NASA SBIR 2016 Solicitation

FORM B - PROPOSAL SUMMARY


PROPOSAL NUMBER: 16-1 H2.04-8027
SUBTOPIC TITLE: Cryogenic Fluid Management for In-Space Transportation
PROPOSAL TITLE: Microcapillary Recuperative Heat Exchanger (MRHX)

SMALL BUSINESS CONCERN (Firm Name, Mail Address, City/State/Zip, Phone)
CU Aerospace, LLC
301 North Neil Street, Suite 502
Champaign, IL 61820 - 3169
(217) 239-1703

PRINCIPAL INVESTIGATOR/PROJECT MANAGER (Name, E-mail, Mail Address, City/State/Zip, Phone)
Dr. Chris Mangun
cmangun@cuaerospace.com
301 North Neil Street, Suite 502
Champaign, IL 61820 - 3169
(217) 239-1704

CORPORATE/BUSINESS OFFICIAL (Name, E-mail, Mail Address, City/State/Zip, Phone)
Dr. David L Carroll
carroll@cuaerospace.com
301 North Neil Street, Suite 502
Champaign, IL 61820 - 3169
(217) 239-1703

Estimated Technology Readiness Level (TRL) at beginning and end of contract:
Begin: 3
End: 4

Technology Available (TAV) Subtopics
Cryogenic Fluid Management for In-Space Transportation is a Technology Available (TAV) subtopic that includes NASA Intellectual Property (IP). Do you plan to use the NASA IP under the award?
No

TECHNICAL ABSTRACT (Limit 2000 characters, approximately 200 words)
CU Aerospace (CUA) and team partner Lockheed Martin Space Systems Company (LMSSC) propose to develop a low-cost lightweight recuperative heat exchanger for High Power/High Efficiency cryocoolers, in support of Cryogenic Fluid Management for In-Space Transportation. Brayton cryocoolers are well suited for high cooling power space applications, especially those such as cryogenic propellant management that benefit from broad area cooling. However, Brayton recuperators are large, heavy and expensive. CUA and LMSSC have been developing a robust ultra-compact recuperative heat exchanger for Joule-Thomson (JT) cryocoolers using CUA�s sacrificial fiber technology (VascTech). This technology relies on weaving warp sacrificial fibers with weft copper wires to make a 3D structure with excellent counterflow heat exchange, but low parasitic heat conductance. The proposed microcapillary recuperative heat exchanger (MRHX) requires much larger gas flow (for >150 W cooling at 90 K) than the JT recuperator, and the focus of this proposed work will be modifying and scaling up the heat exchanger for Brayton applications. This new recuperator material will reduce the mass and cost of Brayton coolers while offering improved thermal performance.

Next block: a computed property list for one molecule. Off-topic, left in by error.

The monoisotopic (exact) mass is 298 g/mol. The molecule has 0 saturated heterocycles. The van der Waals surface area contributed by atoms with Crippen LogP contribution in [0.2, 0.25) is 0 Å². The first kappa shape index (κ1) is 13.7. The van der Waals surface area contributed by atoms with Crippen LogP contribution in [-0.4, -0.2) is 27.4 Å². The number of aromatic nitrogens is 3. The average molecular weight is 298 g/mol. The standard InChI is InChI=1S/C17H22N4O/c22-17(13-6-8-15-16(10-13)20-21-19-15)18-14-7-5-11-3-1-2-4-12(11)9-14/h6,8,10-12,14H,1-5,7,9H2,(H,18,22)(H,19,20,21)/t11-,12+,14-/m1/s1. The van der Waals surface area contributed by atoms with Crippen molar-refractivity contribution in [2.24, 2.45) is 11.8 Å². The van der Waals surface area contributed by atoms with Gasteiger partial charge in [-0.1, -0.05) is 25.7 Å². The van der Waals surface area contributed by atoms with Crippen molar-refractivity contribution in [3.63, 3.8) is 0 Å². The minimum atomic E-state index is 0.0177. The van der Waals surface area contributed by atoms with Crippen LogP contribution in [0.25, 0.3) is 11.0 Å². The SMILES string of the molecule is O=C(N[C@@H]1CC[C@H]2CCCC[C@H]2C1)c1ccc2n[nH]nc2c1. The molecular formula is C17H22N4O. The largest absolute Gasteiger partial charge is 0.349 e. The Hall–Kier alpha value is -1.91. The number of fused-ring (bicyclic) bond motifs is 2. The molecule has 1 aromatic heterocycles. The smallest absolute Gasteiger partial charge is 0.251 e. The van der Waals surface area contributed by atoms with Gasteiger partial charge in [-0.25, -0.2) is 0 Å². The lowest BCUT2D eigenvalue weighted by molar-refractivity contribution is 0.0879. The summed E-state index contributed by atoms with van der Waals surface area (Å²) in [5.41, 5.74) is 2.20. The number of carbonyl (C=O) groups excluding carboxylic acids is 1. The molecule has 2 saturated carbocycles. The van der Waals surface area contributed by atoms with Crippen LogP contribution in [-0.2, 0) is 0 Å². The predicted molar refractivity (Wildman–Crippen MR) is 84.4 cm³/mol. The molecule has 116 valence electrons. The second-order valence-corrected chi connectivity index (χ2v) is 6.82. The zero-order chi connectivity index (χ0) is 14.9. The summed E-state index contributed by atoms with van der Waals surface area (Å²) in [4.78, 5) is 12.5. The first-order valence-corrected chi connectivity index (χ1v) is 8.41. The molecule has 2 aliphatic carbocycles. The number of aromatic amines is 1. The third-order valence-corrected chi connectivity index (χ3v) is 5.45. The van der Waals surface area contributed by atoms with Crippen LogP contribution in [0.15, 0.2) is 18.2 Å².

POTENTIAL NASA COMMERCIAL APPLICATIONS (Limit 1500 characters, approximately 150 words)
The microcapillary recuperative heat exchanger (MRHX) supports the NASA Roadmap for In-Space Transportation, Cryogenic Fluid Management. A lighter, low cost, more robust Brayton cryocooler has numerous space applications, and may be able to replace Stirling and pulse tube coolers used in many instruments, eliminating the risk of exported vibration from the cryocooler and offering broad area cooling which is difficult to achieve with Stirling coolers. Many highly sensitive instruments and optics require precise thermal stability and uniformity. Most space cryocoolers provide cooling at a point source, and must cool the instrument or optics conductively. This can lead to thermal gradients within large structures, and can also lead to temperature gradients between the cryocooler and instrument which require the cryocooler to operate at a lower temperature (and consequently require more electrical input power). Thermal gradients within cryogenic storage tanks are a concern for long life cryogenic propellant storage. Developing this MRHX allows one to retain the remote cooling functionality of the Brayton cooler but at lower mass and cost.

POTENTIAL NON-NASA COMMERCIAL APPLICATIONS (Limit 1500 characters, approximately 150 words)
We regard the MRHX as having high potential for infusion to external customers as the hardware geometry and manufacturing process can be adapted for a wide variety of uses. The recuperative heat exchanger can also be used in Joule-Thomson coolers, such as the sorption coolers used on Herschel, Planck, Astro-E and Astro-H. Furthermore, there are many terrestrial uses for inexpensive counterflow heat exchangers, beyond cryogenic applications such as air liquefaction and separation. This recuperator geometry also offers potentially lower cost and higher performance for commercial cryogenic applications such as air liquefaction and separation using Hampson-Linde coolers.

TECHNOLOGY TAXONOMY MAPPING (NASA's technology taxonomy has been developed by the SBIR-STTR program to disseminate awareness of proposed and awarded R/R&D in the agency. It is a listing of over 100 technologies, sorted into broad categories, of interest to NASA.)
Active Systems
Cryogenic/Fluid Systems
Heat Exchange
Polymers

Form Generated on 04-26-16 15:14